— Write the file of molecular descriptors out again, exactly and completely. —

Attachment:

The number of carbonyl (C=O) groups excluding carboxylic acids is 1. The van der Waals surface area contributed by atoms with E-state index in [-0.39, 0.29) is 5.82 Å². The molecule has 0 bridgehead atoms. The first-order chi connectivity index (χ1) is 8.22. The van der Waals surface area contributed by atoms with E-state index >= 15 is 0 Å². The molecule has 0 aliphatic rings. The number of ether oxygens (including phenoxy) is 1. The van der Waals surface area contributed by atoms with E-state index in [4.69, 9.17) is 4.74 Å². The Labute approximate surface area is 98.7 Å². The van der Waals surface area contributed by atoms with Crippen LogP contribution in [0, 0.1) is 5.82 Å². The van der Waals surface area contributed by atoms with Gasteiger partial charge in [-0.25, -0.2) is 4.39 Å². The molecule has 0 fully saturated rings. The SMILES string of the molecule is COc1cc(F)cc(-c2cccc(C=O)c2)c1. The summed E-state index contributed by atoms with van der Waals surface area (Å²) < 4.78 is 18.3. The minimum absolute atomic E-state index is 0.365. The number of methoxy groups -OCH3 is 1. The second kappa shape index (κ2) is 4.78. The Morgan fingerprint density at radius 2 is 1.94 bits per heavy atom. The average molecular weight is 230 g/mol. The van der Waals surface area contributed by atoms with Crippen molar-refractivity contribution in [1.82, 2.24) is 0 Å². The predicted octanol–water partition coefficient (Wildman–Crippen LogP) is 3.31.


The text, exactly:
The number of carbonyl (C=O) groups excluding carboxylic acids is 1. The van der Waals surface area contributed by atoms with E-state index in [-0.39, 0.29) is 5.82 Å². The molecule has 0 bridgehead atoms. The first-order chi connectivity index (χ1) is 8.22. The van der Waals surface area contributed by atoms with E-state index >= 15 is 0 Å². The molecule has 0 aliphatic rings. The number of ether oxygens (including phenoxy) is 1. The van der Waals surface area contributed by atoms with E-state index in [4.69, 9.17) is 4.74 Å². The Labute approximate surface area is 98.7 Å². The van der Waals surface area contributed by atoms with Crippen LogP contribution in [0, 0.1) is 5.82 Å². The van der Waals surface area contributed by atoms with Gasteiger partial charge in [-0.25, -0.2) is 4.39 Å². The molecule has 0 fully saturated rings. The SMILES string of the molecule is COc1cc(F)cc(-c2cccc(C=O)c2)c1. The summed E-state index contributed by atoms with van der Waals surface area (Å²) < 4.78 is 18.3. The minimum absolute atomic E-state index is 0.365. The number of methoxy groups -OCH3 is 1. The second kappa shape index (κ2) is 4.78. The Morgan fingerprint density at radius 2 is 1.94 bits per heavy atom. The average molecular weight is 230 g/mol. The van der Waals surface area contributed by atoms with Crippen molar-refractivity contribution in [1.82, 2.24) is 0 Å². The predicted octanol–water partition coefficient (Wildman–Crippen LogP) is 3.31.